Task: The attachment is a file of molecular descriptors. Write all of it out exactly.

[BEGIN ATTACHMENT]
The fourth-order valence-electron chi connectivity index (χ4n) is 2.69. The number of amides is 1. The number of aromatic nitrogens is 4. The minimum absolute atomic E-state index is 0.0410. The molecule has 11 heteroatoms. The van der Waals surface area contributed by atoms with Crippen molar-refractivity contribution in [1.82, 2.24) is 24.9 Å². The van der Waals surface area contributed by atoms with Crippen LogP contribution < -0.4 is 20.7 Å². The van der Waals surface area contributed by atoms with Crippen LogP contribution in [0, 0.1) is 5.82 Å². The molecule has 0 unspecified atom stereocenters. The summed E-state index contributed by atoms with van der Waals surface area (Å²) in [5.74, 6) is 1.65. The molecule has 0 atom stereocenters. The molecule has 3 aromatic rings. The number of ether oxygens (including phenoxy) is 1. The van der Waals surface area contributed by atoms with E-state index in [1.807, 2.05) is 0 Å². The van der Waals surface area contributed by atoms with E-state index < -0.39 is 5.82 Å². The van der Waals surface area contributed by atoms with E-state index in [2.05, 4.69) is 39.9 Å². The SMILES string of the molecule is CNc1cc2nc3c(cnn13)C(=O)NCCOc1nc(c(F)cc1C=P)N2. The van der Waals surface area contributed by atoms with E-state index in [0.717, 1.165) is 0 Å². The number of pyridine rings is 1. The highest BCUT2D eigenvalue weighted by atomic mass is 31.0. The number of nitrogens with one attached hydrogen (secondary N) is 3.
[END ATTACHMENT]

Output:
The fourth-order valence-electron chi connectivity index (χ4n) is 2.69. The number of amides is 1. The number of aromatic nitrogens is 4. The minimum absolute atomic E-state index is 0.0410. The molecule has 11 heteroatoms. The van der Waals surface area contributed by atoms with Crippen molar-refractivity contribution in [1.82, 2.24) is 24.9 Å². The van der Waals surface area contributed by atoms with Crippen LogP contribution < -0.4 is 20.7 Å². The van der Waals surface area contributed by atoms with Crippen LogP contribution in [0, 0.1) is 5.82 Å². The molecule has 0 unspecified atom stereocenters. The summed E-state index contributed by atoms with van der Waals surface area (Å²) in [5.74, 6) is 1.65. The molecule has 0 atom stereocenters. The molecule has 3 aromatic rings. The number of ether oxygens (including phenoxy) is 1. The van der Waals surface area contributed by atoms with E-state index in [1.807, 2.05) is 0 Å². The van der Waals surface area contributed by atoms with E-state index < -0.39 is 5.82 Å². The van der Waals surface area contributed by atoms with E-state index in [2.05, 4.69) is 39.9 Å². The SMILES string of the molecule is CNc1cc2nc3c(cnn13)C(=O)NCCOc1nc(c(F)cc1C=P)N2. The van der Waals surface area contributed by atoms with E-state index in [0.717, 1.165) is 0 Å². The number of pyridine rings is 1. The highest BCUT2D eigenvalue weighted by atomic mass is 31.0. The number of nitrogens with one attached hydrogen (secondary N) is 3.